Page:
Can Psychologists Help Families With Dangerous Older Drivers?

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Can Psychologists Help Families With Dangerous Older Drivers?

By Carolyn L. Rosenblatt, RN, BSN, Attorney, and Dr. Mikol S. Davis

An older driver plows his car through the garage and goes over a hill. A senior steps on the gas instead of the brake and smashes into six parked cars. The sensitive issue of dangerous older drivers is grabbing our attention. If you haven’t been hit by one, you probably know someone who has. Our population is living longer than ever, and this creates a growing problem: when should a person stop driving?

Freedom, control, independence and a host of other practical transportation problems are at stake when the senior thinks about giving up the keys. Panic may arise at the thought. Families struggle with how to say “it’s time to sell the car, Dad” and who should do it. Denial and avoidance are common. Stubborn refusal to stop driving can explode into battles with aging parents.

Can psychologists be of help? We think so. Communication about the problem of having an aging parent or other relative who shouldn’t be driving is fraught with difficulty. Families don’t often think of getting outside help, but at, where we consult with families on aging issues, we recommend getting help from professionals as part of a five step plan.

Family conflicts emerge from our sense of individual freedom and our need to set limits on that freedom when the time comes. The right to drive is sacrosanct. Few people are willing surrender that right. Some will do almost anything to prevent losing their independence, a perception aggravated by dementias and other cognitive impairments.

All states recognize driving as a right. None have a cutoff age for driving, though some require driving re-testing on an annual basis after a certain age, such as 80. Because we all age differently, and some people are safe drivers even in very advanced years, it would violate their rights to make it mandatory to stop when they can pass the driving tests required by their states.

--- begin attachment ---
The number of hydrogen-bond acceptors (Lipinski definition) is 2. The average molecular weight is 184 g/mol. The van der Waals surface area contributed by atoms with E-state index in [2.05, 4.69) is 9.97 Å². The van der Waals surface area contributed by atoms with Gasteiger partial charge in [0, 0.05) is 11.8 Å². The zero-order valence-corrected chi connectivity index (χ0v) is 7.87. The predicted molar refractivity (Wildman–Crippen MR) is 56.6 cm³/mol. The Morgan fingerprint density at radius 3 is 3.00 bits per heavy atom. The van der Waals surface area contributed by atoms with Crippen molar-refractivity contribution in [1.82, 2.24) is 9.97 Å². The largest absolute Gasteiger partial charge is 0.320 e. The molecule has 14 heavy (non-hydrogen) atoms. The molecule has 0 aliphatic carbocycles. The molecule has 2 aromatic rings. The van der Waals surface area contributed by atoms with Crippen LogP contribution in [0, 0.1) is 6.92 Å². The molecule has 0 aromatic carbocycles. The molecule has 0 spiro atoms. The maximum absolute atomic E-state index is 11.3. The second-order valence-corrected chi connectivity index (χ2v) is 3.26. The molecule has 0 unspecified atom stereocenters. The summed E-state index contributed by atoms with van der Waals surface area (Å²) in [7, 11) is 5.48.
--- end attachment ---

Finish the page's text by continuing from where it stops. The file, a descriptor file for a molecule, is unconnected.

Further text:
The California Department of Motor Vehicles provides some help for those whose family members may be in denial about the effects of aging, or simply too impaired by conditions such as dementia to appreciate how impaired they are becoming behind the wheel. The DMV website provides a Request for Retesting form, which can be sent anonymously. A reportedly unsafe driver can be required to come in to the DMV for retesting because of the request.

If a family member sends in the request anonymously, you can imagine that the elder will be suspicious. “Who did this to me?” Relationships can be damaged, but an aging parent’s safety and that of the public must be a priority. How a family handles this emotionally charged issue is critical to how well the aging parent can adjust. As many families suffer from various dysfunctions, and communication may be less than ideal, we like the idea of bringing in a professional to assist.

In our book, The Boomer’s Guide to Aging Parents, How to Handle a Dangerous Older Driver, we suggest successive and progressive techniques in which the family uses its own resources first in an attempt to get their older driver to voluntarily retire from driving. If the first two techniques fail, we then suggest getting outside help. We see this as ideal place to use the skills of a psychologist or other mental health professional to effectively communicate with and reassure the elder that all his or her freedom won’t be taken away and that the elder has good support.

In the fourth of these techniques, we suggest intervention as a method to try to get the elder to give up the keys. Intervention here is different, of course, from that applied to substance abuse, as the goal is not treatment. However, the concept of a supportive confrontation by various family members led by a skilled person is the essence of this intervention. A psychologist would be an ideal professional to lead such an intervention.

We recommend using a leader who has experience with conflicts if an intervention becomes necessary. We think mental health professionals are well equipped to handle this challenge. The risk of a poorly done intervention could be disastrous to family relationships. The benefit of a well handled intervention to get an aging parent to give up the keys could be avoidance of legal action, maintaining the dignity of the elder, and overall reduction of conflict around this issue in a family.

For mental health professionals who are interested in elders and their families, we see an emerging role: the psychologist as the one to turn to when a driving issue is turning into a firestorm in a family. Smoothing of family fights over dangerous older drivers may not be what you studied in school, but it may be one of the next areas where communication skills can truly help our world.


The Boomer’s Guide to Aging Parents is available at in print, audio and downloadable formats. The 55 page minibook, How to Handle a Dangerous Older Driver is also available separately.

© 2010,

Last Updated ( Thursday, 08 July 2010 20:34 )

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